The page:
As the Montana House prepares to vote on new requirements for Medicaid expansion enrollees a federal judge has ruled that similar plans in other states are unlawful.
This week’s ruling from a U.S. District Court Judge in Washington D.C. blocks Kentucky from starting work requirements and stops Arkansas from continuing its program.
“Well, I think it confuses it here in Montana," says Fred Thomas, the Republican Senate majority leader.
Thomas says Republicans will look closely at the language in Montana’s House Bill 658 as it moves forward. He declined to say what kind of specific changes, if any, his party may make to the bill as a result of the federal ruling.
Thomas believes the federal judge’s ruling will eventually be overturned by a higher court, possibility the U.S. Supreme Court.
Conservatives in Montana campaigned on putting work requirements in place for so-called abled-bodied adults enrolled in Medicaid expansion in the lead up to the 2019 legislative session.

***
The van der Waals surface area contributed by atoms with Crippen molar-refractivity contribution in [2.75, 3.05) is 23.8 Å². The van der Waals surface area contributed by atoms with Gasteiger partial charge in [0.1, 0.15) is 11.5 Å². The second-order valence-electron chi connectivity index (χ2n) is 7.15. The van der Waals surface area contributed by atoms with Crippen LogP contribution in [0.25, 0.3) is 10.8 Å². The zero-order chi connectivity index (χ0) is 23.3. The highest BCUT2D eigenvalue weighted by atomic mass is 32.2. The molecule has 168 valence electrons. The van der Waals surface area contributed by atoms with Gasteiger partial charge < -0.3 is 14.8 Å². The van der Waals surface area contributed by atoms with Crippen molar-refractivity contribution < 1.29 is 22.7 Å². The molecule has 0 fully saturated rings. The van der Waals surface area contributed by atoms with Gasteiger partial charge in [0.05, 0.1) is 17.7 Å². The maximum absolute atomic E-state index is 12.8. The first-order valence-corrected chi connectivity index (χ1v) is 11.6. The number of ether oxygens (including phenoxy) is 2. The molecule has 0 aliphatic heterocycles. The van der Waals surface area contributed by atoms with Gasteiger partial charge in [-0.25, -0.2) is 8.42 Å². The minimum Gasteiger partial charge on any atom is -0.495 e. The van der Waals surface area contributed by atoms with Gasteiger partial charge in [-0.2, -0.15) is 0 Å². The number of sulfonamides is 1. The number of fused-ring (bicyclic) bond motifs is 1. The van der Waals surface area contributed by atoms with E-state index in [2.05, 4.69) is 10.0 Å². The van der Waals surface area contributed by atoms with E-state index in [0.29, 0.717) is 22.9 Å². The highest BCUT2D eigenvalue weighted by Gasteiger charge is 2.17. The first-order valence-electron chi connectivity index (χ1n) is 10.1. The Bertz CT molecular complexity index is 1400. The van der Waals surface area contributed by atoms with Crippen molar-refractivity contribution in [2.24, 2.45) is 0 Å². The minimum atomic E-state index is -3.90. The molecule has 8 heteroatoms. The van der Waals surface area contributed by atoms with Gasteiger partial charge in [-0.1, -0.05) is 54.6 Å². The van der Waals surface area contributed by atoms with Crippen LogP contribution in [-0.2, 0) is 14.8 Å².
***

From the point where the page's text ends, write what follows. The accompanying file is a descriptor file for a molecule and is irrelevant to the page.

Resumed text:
The federal judge’s ruling does not directly impact the legislation in Montana. But it could come into play if potential requirements in Montana are challenged in court.
House Bill 658 includes those requirements for certain people on the expansion. It has passed out of committee and will be debated in the coming days on the House floor, where Majority Leader Thomas expects it to pass.
Democrats are praising a late amendment to the bill that could protect the policy from being struck down entirely if a portion of it, like the new proposed requirements on Medicaid expansion enrollees, is found illegal.